Private Jets



The business jet industry groups the jets into five loosely-defined classes:

Heavy jets

The most expensive type of private jet is the heavy jet type, which is designed for the ultimate in large capacity luxury air travel. These aircraft, sometimes referred to as Bizliners (contraction of Business Airliners), are based on or converted from airliner types. Aircraft of this class include:

  • Airbus
    • Airbus A318 Elite
    • Airbus A319CJ
    • Airbus A380 Flying Palace
  • Embraer
    • Lineage 1000

Large Cabin jets

  • Bombardier Aerospace
    • Bombardier Global 5000
    • Bombardier Global 7000
    • Bombardier Global 8000
    • Bombardier Global Express
    • Bombardier Challenger 850

Super mid-size jets

The elite class of the business and private jet aircraft are the super mid-size jets that feature wide body cabin space, high altitude, speed, and ultra long range capabilities. These ultra luxurious private jets combine the long range transatlantic capability with the speed and comfort of a wide body, high altitude aircraft. Aircraft of this class include:

  • Dassault
    • Dassault Falcon 900DX
    • Dassault Falcon 900EX
    • Dassault Falcon 2000DX
    • Dassault Falcon 2000EX

Mid-size jets

These aircraft are suitable for longer range travel such as transcontinental flights and for travel with larger passenger capacity requirements. Aircraft of this class include:

  • Cessna
    • Citation Columbus
    • Citation XLS
    • Citation Sovereign
  • Embraer
    • Embraer Legacy 450
    • Embraer Legacy 500

Light jets

The light jets have been a staple of the business jet industry since the advent of the Learjet 23 in the early 1960s. The light jets provide access to small airports and the speed to be an effective air travel tool. Aircraft of this class include:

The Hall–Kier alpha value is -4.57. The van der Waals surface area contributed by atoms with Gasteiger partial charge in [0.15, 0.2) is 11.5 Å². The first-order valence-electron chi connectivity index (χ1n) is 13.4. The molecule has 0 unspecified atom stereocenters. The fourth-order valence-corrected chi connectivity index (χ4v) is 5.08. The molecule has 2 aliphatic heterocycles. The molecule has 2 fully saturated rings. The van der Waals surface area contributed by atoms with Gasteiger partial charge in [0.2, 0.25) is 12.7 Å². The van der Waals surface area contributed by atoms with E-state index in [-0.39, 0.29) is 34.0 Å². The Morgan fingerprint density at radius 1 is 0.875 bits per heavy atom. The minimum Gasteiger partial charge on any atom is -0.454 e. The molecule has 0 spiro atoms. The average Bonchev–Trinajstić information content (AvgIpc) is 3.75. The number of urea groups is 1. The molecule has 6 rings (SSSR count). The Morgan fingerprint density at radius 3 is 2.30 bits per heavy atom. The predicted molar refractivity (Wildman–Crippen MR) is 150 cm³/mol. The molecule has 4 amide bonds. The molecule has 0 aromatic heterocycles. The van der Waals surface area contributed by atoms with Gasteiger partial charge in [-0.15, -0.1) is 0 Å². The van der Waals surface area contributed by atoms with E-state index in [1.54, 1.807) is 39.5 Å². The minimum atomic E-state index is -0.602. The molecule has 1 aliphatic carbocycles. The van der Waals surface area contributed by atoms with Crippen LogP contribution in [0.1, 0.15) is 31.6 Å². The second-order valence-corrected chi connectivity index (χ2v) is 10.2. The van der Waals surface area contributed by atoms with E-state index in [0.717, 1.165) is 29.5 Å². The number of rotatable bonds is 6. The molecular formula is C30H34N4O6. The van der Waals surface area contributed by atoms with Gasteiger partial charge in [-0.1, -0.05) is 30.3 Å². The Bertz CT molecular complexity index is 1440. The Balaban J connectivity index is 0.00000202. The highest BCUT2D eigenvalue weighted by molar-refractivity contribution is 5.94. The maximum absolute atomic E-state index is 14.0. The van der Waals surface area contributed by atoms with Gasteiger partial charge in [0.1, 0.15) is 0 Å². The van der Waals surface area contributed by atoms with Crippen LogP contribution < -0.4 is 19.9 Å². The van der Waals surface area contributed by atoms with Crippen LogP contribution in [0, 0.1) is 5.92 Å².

• Cessna
    • Citation CJ1
    • Citation CJ2
    • Citation CJ3
    • Citation CJ4
    • Citation Bravo
    • Citation Encore
  • Grob
    • Grob SPn
  • Sino Swearingen
    • SJ30-2

Very light jets

Main article: List of very light jets

Very light jets, also known as Microjets or VLJs, are designed to provide air travel, for example, to the more than 5,000 small community airports in the United States.[citation needed] VLJs have a maximum take off weight of not more than 10,000 lb. Aircraft of this class include:

  • Adam Aircraft Industries
    • Adam A700
  • Cirrus Design
    • Cirrus Vision SF50
  • Comp Air
    • Comp Air Jet
  • Diamond Aircraft Industries
    • D-Jet
  • Eclipse Aviation
    • Eclipse 500
    • Eclipse 400
  • Epic Aircraft
    • Epic Elite
    • Epic Victory
  • Piper
    • PiperJet
  • Spectrum Aeronautical
    • Spectrum S-33 Independence

From Wikipedia:

Business jet, private jet or, colloquially, bizjet is a term describing a jet aircraft, usually of smaller size, designed for transporting groups of up to 19 business people or wealthy individuals. Business jets may be adapted for other roles, such as the evacuation of casualties or express parcel deliveries, and a few may be used by public bodies, governments or the armed forces. The more formal terms of corporate jet, executive jet, VIP transport or business jet tend to be used by the firms that build, sell, buy and charter these aircraft.


Almost all production business jets, such as General Dynamics’ Gulfstream and the Gates Lear Jet (now built by Bombardier), have had two or three engines, though the Jetstar, an early business jet, had four. Advances in engine reliability and power have rendered four-engine designs obsolete, and only Dassault Aviation still builds three-engine models (in the Falcon line). The emerging market for so-called “very light jets” and “personal jets”, has seen the introduction (at least on paper) of several single-engine designs as well.